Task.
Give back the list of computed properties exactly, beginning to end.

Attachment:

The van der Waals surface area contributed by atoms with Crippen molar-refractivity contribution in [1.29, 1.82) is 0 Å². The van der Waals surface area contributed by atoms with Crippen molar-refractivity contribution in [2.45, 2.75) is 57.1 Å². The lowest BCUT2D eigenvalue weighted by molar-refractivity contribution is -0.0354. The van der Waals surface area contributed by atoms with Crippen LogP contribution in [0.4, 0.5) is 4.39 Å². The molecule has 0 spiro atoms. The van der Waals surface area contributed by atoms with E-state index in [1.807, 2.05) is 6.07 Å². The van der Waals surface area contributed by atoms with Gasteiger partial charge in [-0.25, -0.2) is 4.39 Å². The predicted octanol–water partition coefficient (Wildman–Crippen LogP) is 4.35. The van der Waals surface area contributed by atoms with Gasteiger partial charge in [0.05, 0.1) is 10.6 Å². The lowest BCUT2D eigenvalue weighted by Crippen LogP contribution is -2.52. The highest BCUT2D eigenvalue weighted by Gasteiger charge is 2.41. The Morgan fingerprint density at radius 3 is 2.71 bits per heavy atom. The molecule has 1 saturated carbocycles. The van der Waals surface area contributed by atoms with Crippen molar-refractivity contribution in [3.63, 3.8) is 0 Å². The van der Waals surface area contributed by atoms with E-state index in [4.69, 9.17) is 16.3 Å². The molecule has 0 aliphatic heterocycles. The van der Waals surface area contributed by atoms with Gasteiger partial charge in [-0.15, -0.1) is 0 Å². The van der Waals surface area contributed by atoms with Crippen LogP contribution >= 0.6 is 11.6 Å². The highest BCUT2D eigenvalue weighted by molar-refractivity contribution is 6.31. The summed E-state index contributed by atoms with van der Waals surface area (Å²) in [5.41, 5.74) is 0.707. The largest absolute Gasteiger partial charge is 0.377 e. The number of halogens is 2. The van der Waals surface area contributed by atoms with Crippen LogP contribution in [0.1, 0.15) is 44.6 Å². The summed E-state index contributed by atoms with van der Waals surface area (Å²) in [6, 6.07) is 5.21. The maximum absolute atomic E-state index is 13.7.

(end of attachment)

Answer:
The van der Waals surface area contributed by atoms with Crippen molar-refractivity contribution in [1.29, 1.82) is 0 Å². The van der Waals surface area contributed by atoms with Crippen molar-refractivity contribution in [2.45, 2.75) is 57.1 Å². The lowest BCUT2D eigenvalue weighted by molar-refractivity contribution is -0.0354. The van der Waals surface area contributed by atoms with Crippen LogP contribution in [0.4, 0.5) is 4.39 Å². The molecule has 0 spiro atoms. The van der Waals surface area contributed by atoms with E-state index in [1.807, 2.05) is 6.07 Å². The van der Waals surface area contributed by atoms with Gasteiger partial charge in [-0.25, -0.2) is 4.39 Å². The predicted octanol–water partition coefficient (Wildman–Crippen LogP) is 4.35. The van der Waals surface area contributed by atoms with Gasteiger partial charge in [0.05, 0.1) is 10.6 Å². The lowest BCUT2D eigenvalue weighted by Crippen LogP contribution is -2.52. The highest BCUT2D eigenvalue weighted by Gasteiger charge is 2.41. The Morgan fingerprint density at radius 3 is 2.71 bits per heavy atom. The molecule has 1 saturated carbocycles. The van der Waals surface area contributed by atoms with Crippen molar-refractivity contribution in [3.63, 3.8) is 0 Å². The van der Waals surface area contributed by atoms with E-state index in [4.69, 9.17) is 16.3 Å². The molecule has 0 aliphatic heterocycles. The van der Waals surface area contributed by atoms with Gasteiger partial charge in [-0.15, -0.1) is 0 Å². The van der Waals surface area contributed by atoms with Crippen LogP contribution >= 0.6 is 11.6 Å². The highest BCUT2D eigenvalue weighted by molar-refractivity contribution is 6.31. The summed E-state index contributed by atoms with van der Waals surface area (Å²) in [5.41, 5.74) is 0.707. The largest absolute Gasteiger partial charge is 0.377 e. The number of halogens is 2. The van der Waals surface area contributed by atoms with Crippen LogP contribution in [0.1, 0.15) is 44.6 Å². The summed E-state index contributed by atoms with van der Waals surface area (Å²) in [6, 6.07) is 5.21. The maximum absolute atomic E-state index is 13.7.